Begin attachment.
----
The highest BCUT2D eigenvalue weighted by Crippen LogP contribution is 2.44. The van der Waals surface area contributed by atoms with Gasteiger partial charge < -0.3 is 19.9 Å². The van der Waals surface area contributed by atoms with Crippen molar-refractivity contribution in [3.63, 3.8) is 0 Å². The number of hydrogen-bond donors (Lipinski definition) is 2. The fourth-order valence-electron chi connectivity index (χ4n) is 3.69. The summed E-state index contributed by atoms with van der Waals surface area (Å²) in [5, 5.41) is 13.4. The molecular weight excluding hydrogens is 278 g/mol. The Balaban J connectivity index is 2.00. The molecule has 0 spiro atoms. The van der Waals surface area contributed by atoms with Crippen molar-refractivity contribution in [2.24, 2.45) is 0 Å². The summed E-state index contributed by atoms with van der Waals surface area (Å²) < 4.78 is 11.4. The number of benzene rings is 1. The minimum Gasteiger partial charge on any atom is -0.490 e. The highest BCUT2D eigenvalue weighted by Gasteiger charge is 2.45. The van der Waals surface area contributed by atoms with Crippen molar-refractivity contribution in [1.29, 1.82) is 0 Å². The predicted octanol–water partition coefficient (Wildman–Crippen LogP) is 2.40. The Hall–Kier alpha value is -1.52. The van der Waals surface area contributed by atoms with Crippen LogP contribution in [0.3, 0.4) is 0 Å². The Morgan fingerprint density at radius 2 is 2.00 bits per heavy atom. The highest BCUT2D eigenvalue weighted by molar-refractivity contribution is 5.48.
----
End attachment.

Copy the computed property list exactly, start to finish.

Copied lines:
The highest BCUT2D eigenvalue weighted by Crippen LogP contribution is 2.44. The van der Waals surface area contributed by atoms with Gasteiger partial charge < -0.3 is 19.9 Å². The van der Waals surface area contributed by atoms with Crippen molar-refractivity contribution in [3.63, 3.8) is 0 Å². The number of hydrogen-bond donors (Lipinski definition) is 2. The fourth-order valence-electron chi connectivity index (χ4n) is 3.69. The summed E-state index contributed by atoms with van der Waals surface area (Å²) in [5, 5.41) is 13.4. The molecular weight excluding hydrogens is 278 g/mol. The Balaban J connectivity index is 2.00. The molecule has 0 spiro atoms. The van der Waals surface area contributed by atoms with Crippen molar-refractivity contribution in [2.24, 2.45) is 0 Å². The summed E-state index contributed by atoms with van der Waals surface area (Å²) < 4.78 is 11.4. The number of benzene rings is 1. The minimum Gasteiger partial charge on any atom is -0.490 e. The highest BCUT2D eigenvalue weighted by Gasteiger charge is 2.45. The van der Waals surface area contributed by atoms with Crippen molar-refractivity contribution in [1.29, 1.82) is 0 Å². The predicted octanol–water partition coefficient (Wildman–Crippen LogP) is 2.40. The Hall–Kier alpha value is -1.52. The van der Waals surface area contributed by atoms with Crippen LogP contribution in [0.3, 0.4) is 0 Å². The Morgan fingerprint density at radius 2 is 2.00 bits per heavy atom. The highest BCUT2D eigenvalue weighted by molar-refractivity contribution is 5.48.